Among the few knees that required re-revision, 5 such operations were performed due to aseptic loosening and 4 due to infection. The authors note that these very good long-term results are similar to those in previous studies of revision TKAs using various implant types. Kim et al. attribute these findings to several possible factors:
- Low prevalence of comorbidities, including obesity, among the patients
- Excellent surgical technique, including good cementing and correct flexion and extension gaps
- Use of compression-molded polyethylene
Computer-assisted surgery (CAS) for total knee arthroplasty (TKA) has become popular largely based on claims that the technology improves accuracy of component positioning and alignment. Theoretically, that leads to superior patient-reported outcomes. However, the use of CSA has not reliably yielded improvements in implant survival or clinical outcomes. A large registry study by Roberts et al. in the April 1, 2020 issue of The Journal sheds additional light on this perplexing question.
An earlier study by the same author group used data from the same New Zealand Joint Registry and showed no difference in functional outcomes or implant survival between TKAs performed with and without CAS.1 However, that study did not account for the potential bias introduced by surgeons who use CAS only for complex cases.
In this study, Roberts et al. analyzed data from 2 carefully selected groups of surgeons: those who used CAS in 90% of their TKAs (“routine CAS” surgeons) and those who used CAS in <10% of their TKAs (“routine conventional” surgeons). Further limiting their analysis to surgeons with >50 TKAs recorded in the registry between 2006 and 2018, Roberts et al. identified 25 “routine CAS” surgeons and 22 “routine conventional” surgeons. This allowed a comparison between 9,501 TKAs performed by routine CAS surgeons and 7,672 TKAs performed by routine conventional surgeons. While analyzing revision rates and Oxford Knee Scores (OKS) at 6 months, 5 years, and 10 years, the authors also controlled for confounding variables such as age, body-mass index, and implant type.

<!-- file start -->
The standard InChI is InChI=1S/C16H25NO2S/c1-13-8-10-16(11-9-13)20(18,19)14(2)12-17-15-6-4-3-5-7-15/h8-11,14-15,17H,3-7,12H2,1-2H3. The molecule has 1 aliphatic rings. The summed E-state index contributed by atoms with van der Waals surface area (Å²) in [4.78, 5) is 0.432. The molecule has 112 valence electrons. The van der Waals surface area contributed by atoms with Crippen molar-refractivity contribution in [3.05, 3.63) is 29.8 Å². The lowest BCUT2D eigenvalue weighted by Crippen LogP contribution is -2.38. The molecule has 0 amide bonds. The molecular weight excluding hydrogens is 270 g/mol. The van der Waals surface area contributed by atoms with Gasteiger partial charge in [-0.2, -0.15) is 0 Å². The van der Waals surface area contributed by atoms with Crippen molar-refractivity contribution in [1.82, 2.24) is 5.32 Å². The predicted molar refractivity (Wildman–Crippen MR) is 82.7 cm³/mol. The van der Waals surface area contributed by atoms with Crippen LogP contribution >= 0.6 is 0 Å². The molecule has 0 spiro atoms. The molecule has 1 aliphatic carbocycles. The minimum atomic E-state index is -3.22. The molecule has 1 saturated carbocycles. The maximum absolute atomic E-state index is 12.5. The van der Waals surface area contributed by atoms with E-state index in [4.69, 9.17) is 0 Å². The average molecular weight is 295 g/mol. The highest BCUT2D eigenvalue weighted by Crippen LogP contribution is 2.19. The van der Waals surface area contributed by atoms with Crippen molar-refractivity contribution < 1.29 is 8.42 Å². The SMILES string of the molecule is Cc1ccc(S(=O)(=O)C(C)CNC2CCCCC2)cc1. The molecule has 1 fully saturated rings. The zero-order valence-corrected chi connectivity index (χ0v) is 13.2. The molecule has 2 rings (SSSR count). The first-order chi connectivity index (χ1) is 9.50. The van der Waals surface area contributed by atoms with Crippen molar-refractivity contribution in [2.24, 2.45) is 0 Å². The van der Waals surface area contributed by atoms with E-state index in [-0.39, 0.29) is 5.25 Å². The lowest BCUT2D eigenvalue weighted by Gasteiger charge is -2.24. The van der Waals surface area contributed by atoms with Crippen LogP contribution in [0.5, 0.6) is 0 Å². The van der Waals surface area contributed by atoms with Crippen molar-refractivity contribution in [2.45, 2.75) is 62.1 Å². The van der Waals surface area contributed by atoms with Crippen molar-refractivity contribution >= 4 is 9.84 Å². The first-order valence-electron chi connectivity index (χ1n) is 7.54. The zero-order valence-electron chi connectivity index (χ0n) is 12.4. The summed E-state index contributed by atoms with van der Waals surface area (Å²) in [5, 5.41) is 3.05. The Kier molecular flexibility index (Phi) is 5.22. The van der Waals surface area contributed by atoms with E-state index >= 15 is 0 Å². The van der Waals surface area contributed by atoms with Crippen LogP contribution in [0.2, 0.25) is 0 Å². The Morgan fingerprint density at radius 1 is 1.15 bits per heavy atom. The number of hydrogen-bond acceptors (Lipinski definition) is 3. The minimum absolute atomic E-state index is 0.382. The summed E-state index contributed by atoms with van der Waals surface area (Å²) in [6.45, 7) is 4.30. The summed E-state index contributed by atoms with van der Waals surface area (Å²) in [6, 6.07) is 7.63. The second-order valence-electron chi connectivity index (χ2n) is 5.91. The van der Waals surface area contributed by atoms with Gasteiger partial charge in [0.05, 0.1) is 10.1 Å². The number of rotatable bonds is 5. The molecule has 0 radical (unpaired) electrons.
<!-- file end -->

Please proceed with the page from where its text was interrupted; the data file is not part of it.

With a mean follow-up of 4.5 years, the authors found a revision rate per 100 component-years of 0.437 in the group operated on by routine CAS surgeons, compared to a mean 4.9-year revision rate of 0.440 in the group operated on by routine conventional surgeons (p=0.724). When stratifying outcomes of patients <65 years old, the authors again found no statistical difference in revision rates. They also found no between-group differences in OKS within the full and <65 cohorts at 6 months, 5 years, or 10 years.
The findings prompt the authors (and I) to wonder whether continually improving design and durability of modern implants make it difficult to discern any advantage from computer assistance in implant positioning.
Matthew R. Schmitz, MD
JBJS Deputy Editor for Social Media
- Roberts TD, Clatworthy MG, Frampton CM, Young SW. Does computer assisted navigation improve functional outcomes and implant survivability after total knee arthroplasty? J Arthroplasty. 2015 Sep; 30(9)Suppl: 59-63.